Marine aquaculture is the practice of farming fish, crustaceans, and shellfish for human consumption. Businesses breed and harvest the plants and animals in either fresh water or sea water. This type of farming provides over half of all the fish product that we eat in the world. Aquaculture has many benefits such as providing year around jobs, producing food for humans to eat, helping to rebuild populations of threatened and endanger species and restoring habitats. Natural and onshore tanks are the two methods of aquaculture practices.
Fish farming in a natural environment is using floating nets anchored to the seabed in seawater. Salmon, sea bass, sea bream and trout are some fish species that are farmed using this method. Fresh water species like artic char, smolt (young salmon) and trout are raised in ponds or cages in freshwater aquaculture systems.
Fish farming using onshore tanks is when fish are raised in rearing tanks filled with either fresh water or seawater. Some farms use an open system which is when the water is only used once, and other farms use a close or recirculation system where the water is recycled.
Why do we need aquaculture? It is projected that by 2050 there will be close to 10 billion people on the planet, where right now we are sitting at around 7 billion. We need aquaculture to meet the demand for seafood for people around the world. The demand for wild fish is having a negative impact on our wild fish stocks. This is due to overfishing and destructive fishing practices; this means that the wild fish are not having enough time to replenish themselves before they are fished again.
Aquaculture operations in the marine environment means they use the ocean to breed, grow and harvest fish in nets. This has its benefits such as a smaller carbon footprint, using less land and fresh water and can help reduce the pressure on wild fisheries. According to the Aquarium of the Pacific farms operating in United States water are vulnerable to some of the most comprehensive environmental, seafood safety, and regulatory programs in the world.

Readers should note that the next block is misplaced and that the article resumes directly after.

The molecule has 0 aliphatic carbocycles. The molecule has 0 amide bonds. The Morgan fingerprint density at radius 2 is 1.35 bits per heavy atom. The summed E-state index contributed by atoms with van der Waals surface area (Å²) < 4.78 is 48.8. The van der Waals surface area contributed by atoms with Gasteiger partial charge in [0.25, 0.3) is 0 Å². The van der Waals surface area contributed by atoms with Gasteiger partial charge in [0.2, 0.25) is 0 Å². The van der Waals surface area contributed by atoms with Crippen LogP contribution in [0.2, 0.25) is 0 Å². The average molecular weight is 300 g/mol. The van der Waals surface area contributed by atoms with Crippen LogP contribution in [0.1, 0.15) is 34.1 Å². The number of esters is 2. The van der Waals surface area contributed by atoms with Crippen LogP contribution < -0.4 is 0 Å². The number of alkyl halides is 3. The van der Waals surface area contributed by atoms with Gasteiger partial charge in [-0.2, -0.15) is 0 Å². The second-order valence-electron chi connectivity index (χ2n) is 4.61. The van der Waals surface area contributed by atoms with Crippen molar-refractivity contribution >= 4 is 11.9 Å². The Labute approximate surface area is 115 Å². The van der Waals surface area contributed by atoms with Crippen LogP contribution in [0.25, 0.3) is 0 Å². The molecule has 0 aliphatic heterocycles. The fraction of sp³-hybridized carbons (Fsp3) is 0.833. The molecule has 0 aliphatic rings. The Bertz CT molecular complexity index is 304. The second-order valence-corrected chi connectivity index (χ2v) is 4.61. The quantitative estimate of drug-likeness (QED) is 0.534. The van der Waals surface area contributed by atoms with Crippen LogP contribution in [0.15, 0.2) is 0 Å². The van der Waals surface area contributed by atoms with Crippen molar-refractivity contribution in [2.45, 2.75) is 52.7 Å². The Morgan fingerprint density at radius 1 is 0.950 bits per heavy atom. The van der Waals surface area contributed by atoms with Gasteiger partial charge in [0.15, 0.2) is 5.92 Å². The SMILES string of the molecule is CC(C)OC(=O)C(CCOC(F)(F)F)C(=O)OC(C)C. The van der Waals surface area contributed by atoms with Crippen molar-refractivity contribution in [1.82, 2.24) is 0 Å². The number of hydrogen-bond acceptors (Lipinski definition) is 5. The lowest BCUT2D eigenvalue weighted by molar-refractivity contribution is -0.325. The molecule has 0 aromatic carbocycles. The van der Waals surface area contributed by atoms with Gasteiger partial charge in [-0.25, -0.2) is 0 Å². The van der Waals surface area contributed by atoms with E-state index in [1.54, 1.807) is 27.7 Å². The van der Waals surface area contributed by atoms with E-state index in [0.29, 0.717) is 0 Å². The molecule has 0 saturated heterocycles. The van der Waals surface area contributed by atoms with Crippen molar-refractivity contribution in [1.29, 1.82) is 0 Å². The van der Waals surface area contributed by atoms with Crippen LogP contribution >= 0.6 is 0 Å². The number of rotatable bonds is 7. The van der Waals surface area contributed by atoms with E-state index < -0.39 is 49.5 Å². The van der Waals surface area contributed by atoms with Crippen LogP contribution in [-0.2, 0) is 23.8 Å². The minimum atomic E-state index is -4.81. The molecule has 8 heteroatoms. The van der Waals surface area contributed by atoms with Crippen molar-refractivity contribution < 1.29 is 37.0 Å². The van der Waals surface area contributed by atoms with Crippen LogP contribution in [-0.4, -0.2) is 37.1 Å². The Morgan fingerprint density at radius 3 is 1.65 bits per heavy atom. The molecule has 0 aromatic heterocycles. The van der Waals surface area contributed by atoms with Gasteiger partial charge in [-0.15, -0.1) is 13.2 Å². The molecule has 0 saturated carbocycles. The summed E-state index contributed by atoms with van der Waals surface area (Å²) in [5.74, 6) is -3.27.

There are some concerns that come with farming fish in the marine environment especially when the fisheries are not closely monitored, managed properly and not designed correctly. Poor production practices for fish grown in an open system can be transfer of diseases from farmed fish to wild fish, resulting in the need to use chemicals and antibiotics to treat diseases and parasites. Overfishing of the fish needed to feed the farmed fish, in this case investments have been made towards research to developing a feed that requires fewer wild fish to feed the farmed fish.
Shelby Tedrow is an ANR and 4-H Youth Development Program Assistant for OSU Extension-Wayne County. She can be reached by calling 330-264-8722.
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This article was previously published in The Daily Record.